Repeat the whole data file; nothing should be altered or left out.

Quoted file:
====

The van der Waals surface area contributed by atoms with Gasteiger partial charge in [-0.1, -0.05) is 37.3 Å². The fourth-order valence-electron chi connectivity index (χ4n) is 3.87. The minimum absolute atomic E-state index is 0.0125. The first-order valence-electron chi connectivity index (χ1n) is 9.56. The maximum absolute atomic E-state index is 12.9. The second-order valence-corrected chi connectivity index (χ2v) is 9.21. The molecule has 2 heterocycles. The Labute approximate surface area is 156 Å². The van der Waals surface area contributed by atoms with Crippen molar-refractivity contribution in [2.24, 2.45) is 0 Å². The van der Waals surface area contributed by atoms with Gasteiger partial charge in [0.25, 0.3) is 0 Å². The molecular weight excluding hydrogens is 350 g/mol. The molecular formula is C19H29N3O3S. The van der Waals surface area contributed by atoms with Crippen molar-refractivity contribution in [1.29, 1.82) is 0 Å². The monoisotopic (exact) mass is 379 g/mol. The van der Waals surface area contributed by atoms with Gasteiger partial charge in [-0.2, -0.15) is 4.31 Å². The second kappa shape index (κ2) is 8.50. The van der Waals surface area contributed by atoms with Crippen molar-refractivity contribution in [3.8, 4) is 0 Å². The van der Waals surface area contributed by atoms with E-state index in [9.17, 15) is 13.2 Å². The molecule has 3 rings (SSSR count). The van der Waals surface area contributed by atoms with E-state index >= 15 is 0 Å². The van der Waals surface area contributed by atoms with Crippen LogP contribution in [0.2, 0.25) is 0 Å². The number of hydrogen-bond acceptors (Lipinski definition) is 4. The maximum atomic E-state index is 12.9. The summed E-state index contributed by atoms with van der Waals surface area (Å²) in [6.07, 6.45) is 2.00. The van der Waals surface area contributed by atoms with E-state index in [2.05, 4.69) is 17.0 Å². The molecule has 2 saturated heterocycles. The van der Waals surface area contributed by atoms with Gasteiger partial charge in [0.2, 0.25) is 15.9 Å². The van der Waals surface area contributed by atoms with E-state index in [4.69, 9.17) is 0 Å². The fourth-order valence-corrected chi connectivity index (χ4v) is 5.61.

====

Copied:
The van der Waals surface area contributed by atoms with Gasteiger partial charge in [-0.1, -0.05) is 37.3 Å². The fourth-order valence-electron chi connectivity index (χ4n) is 3.87. The minimum absolute atomic E-state index is 0.0125. The first-order valence-electron chi connectivity index (χ1n) is 9.56. The maximum absolute atomic E-state index is 12.9. The second-order valence-corrected chi connectivity index (χ2v) is 9.21. The molecule has 2 heterocycles. The Labute approximate surface area is 156 Å². The van der Waals surface area contributed by atoms with Crippen molar-refractivity contribution in [2.24, 2.45) is 0 Å². The van der Waals surface area contributed by atoms with Gasteiger partial charge in [0.25, 0.3) is 0 Å². The molecular weight excluding hydrogens is 350 g/mol. The molecular formula is C19H29N3O3S. The van der Waals surface area contributed by atoms with Crippen molar-refractivity contribution in [1.29, 1.82) is 0 Å². The monoisotopic (exact) mass is 379 g/mol. The van der Waals surface area contributed by atoms with Gasteiger partial charge in [-0.2, -0.15) is 4.31 Å². The second kappa shape index (κ2) is 8.50. The van der Waals surface area contributed by atoms with Crippen molar-refractivity contribution in [3.8, 4) is 0 Å². The van der Waals surface area contributed by atoms with E-state index in [9.17, 15) is 13.2 Å². The molecule has 3 rings (SSSR count). The van der Waals surface area contributed by atoms with E-state index >= 15 is 0 Å². The van der Waals surface area contributed by atoms with Crippen LogP contribution in [0.2, 0.25) is 0 Å². The number of hydrogen-bond acceptors (Lipinski definition) is 4. The maximum atomic E-state index is 12.9. The summed E-state index contributed by atoms with van der Waals surface area (Å²) in [6.07, 6.45) is 2.00. The van der Waals surface area contributed by atoms with E-state index in [2.05, 4.69) is 17.0 Å². The molecule has 2 saturated heterocycles. The van der Waals surface area contributed by atoms with Gasteiger partial charge in [0.2, 0.25) is 15.9 Å². The van der Waals surface area contributed by atoms with E-state index in [4.69, 9.17) is 0 Å². The fourth-order valence-corrected chi connectivity index (χ4v) is 5.61.